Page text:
Meanwhile, according to a Brookings Institute study published late last year, some 575,000 private farmers now work lands in cooperatives, owned individually, or leased from the state under long-term agreements—another important component of Raúl Castro’s reform agenda geared toward upping domestic food production and decreasing (with sparse success so far) the island’s overall import bill. At slightly over one million, then, above-board, non-state employment on the island still remains notably short of the 1.8 million-strong private sector workforce Cuban Finance Minister Lina Pedraza projected for 2015 five years ago. Restricting the imports on which some cuentapropistas rely may aggravate the situation, forcing existing flows (and employment opportunities) further underground.
Recent economic headlines coming out of Cuba have focused mostly on macroeconomic developments set to generate activity from the top down: the opening of Mariel Port, the new Foreign Investment Law approved in late May, the Russian government’s decision to write off the vast majority of outstanding Cuban debt from the Soviet period, even the visit of the U.S. Chamber of Commerce, purportedly an omen of future U.S. investment. In this context, the aduanazo comes off like a poorly timed move that unfairly puts the squeeze on the little guy, fueling accusations from the left that Havana may be flirting with forms of state capitalism. After all, while the new customs measures may strike the biggest blow against transnational profiteers, Havana elites, and successful entrepreneurs with money to burn, Cuba’s poor, elderly, and marginalized populations will also feel the pinch, reliant as they are on informal markets for everyday needs as well as opportunities to make a buck. As Milena Recio put it in an incisive column for Progreso Semanal, referring to the corruption and inflated prices that still plague the state sector, “Hundreds of thousands of Cubans make a living from a market that is no more ‘black’ than the one that sets ‘golden’ prices and scandalous profit margins for the hard-currency [i.e. state-run] retail stores.”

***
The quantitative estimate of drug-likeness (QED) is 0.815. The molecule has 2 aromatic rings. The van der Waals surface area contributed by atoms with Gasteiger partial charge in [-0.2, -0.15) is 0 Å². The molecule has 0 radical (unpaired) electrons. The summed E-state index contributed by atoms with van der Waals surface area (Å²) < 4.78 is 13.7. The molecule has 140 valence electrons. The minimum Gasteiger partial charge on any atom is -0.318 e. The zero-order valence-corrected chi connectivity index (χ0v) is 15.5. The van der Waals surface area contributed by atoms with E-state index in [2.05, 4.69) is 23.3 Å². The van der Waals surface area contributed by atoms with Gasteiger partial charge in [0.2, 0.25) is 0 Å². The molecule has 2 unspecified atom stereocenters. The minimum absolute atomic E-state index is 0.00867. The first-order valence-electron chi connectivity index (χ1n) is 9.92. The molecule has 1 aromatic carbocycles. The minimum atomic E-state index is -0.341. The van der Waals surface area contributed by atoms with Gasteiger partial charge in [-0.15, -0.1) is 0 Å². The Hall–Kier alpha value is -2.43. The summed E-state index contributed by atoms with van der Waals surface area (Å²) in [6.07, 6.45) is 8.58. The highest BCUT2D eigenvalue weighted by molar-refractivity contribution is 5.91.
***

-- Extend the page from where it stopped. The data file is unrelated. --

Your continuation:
No doubt many share her sentiments. As Cubans struggle to define just what an “update” of the prevailing “social and economic model” actually means or how far it will go, the contours of permissible grassroots economic life amid persistent forms of strict, top-down overregulation are liable to remain a serious bone of contention.
Michael J. Bustamante is a Ph.D. Candidate in Latin American history at Yale University and a former Research Associate for Latin America Studies at the Council on Foreign Relations in Washington, D.C. He has written for Foreign Affairs, TheRoot.com, the Cuban magazine Espacio Laical, and Current History, among other publications.
Read the rest of NACLA's 2014 Fall Issue: Horizontalism & Autonomy